This is an arduous trek that begins from Thangu that is 28 kilometres away from Lachen on the highway. It involves altitudes ranging from 3963 m(13000 ft) to almost 5488 m (18000 ft). From Thangu, a vehicular side road of about 5 kms takes you to Kalapathar. From this point, the steep climb begins. If you feel that you cannot walk the high altitudes, you can take a yak from Thangu. These sure footed animals are well adapt on walking on this route. Yaks meant for riding are of a cool temperament but even they can be unpredictable like the one I was given to ride made me feel like a rodeo cowboy and I decided that it was safer to walk. Within the next three hours, a murderous uphill walk reaches you to Lungna-la at slightly less than 6000 metres. Panting and drained of energy, you take a long well-deserved rest. Nothing moves except the few whisps of clouds overhead. The terrain is strewn with boulders and bereft of any vegetation except for a few enterprising Rhubarbs plants on the almost inaccessible cliffs and crags here and there. With the moving sun, surrealistic colours play on the rocks. It is a harsh landscape of forbidding grandeur. The Lungna-la pass itself is narrow and festooned with prayer flags. From here the view of the Lonak valley is marvellous and spellbinding. The valley is wide and flat and slightly undulating and green. The Nak-chu stream lazily meanders through it glistening white in the sun-light.
A knee wobbling downhill walk of about an hour and you are at the valley. Above you the mountains rise sharply. It are these mountains that do not permit moisture laden clouds to reach the Lonak valley which thus gets very low rainfall. However, anointed by the sparse summer rain, the valley exudes the green breath of life. You walk along the narrow Nakuriver stopping once in a while to drink its mineral rich water.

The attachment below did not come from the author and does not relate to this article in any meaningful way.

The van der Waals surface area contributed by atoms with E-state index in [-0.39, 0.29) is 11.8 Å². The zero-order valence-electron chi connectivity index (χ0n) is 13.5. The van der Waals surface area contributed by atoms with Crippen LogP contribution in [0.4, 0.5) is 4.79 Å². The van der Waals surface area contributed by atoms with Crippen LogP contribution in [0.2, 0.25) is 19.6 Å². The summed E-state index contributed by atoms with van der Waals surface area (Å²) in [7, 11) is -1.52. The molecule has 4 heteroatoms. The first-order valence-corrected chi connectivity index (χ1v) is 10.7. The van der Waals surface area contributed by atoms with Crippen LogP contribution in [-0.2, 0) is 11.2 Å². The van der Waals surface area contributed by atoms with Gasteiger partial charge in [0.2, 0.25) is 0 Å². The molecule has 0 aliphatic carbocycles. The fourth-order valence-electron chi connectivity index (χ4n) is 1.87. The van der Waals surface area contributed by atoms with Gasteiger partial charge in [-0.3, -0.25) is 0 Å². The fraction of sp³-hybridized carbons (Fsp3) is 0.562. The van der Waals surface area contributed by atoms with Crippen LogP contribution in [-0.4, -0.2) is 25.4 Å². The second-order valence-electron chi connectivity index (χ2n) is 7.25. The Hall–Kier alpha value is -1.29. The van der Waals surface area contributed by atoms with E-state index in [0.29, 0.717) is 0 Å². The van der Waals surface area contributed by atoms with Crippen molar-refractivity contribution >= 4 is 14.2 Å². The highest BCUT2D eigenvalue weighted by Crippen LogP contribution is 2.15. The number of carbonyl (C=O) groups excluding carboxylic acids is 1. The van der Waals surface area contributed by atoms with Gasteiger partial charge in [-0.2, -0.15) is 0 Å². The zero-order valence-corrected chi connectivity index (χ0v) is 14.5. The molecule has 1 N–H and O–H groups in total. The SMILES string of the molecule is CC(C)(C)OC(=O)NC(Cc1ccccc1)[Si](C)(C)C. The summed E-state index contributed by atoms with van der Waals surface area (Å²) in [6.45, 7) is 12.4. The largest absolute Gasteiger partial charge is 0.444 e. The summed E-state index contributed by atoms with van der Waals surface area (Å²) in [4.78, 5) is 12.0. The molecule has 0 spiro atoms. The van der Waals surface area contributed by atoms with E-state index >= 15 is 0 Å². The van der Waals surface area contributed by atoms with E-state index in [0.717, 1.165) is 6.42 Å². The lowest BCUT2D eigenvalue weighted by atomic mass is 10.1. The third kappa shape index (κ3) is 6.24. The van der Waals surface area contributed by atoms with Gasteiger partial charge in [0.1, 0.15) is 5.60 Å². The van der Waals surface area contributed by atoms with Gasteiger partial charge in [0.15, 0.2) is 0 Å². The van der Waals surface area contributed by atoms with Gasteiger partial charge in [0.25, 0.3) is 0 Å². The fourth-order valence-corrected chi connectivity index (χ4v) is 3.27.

The Alpine plants around give a strong scent, which at this high altitude tends to give the traveller a headache. Aconites, which are said to be very poisonous ironically blossom in different colours.
Jatamasi plant which is renowned for its medicinal value and also used as an incense grows wildly here and the locals do good business selling it although it means sometimes climbing dangerous precipitous slopes. One also comes across a lot of Rhubarbs which adorn the mountainsides.
Muguthang at 4527 m (14850 ft) consists of a few huts built in typical Tibetan style. It is remote and undisturbed and preserves the murmurs of an ancient life. Surprisingly, there is a lot of greenery around although this consists mainly of small scrubs. The Government has even opened a school here although there are just two students in its roll and one teacher. Herds of yaks and sheep are seen all around. It is amazing to see how these beasts sit on the snow and doze off to sleep as though the snow was a mattress of cotton. The mainstay of the livelihood of this place are in fact these animals-the yaks for their milk, cheese, butter, meat and skin and the sheep for their wool- making life almost self-supporting here. These products are highly in demand and the profits are good. Even the droppings of the yaks finds good use as fuel. The yakdung is patted into cakes and stuck to the stone walls of the huts and let to dry – in the same manner as cowdung is dried in the villages in the plains.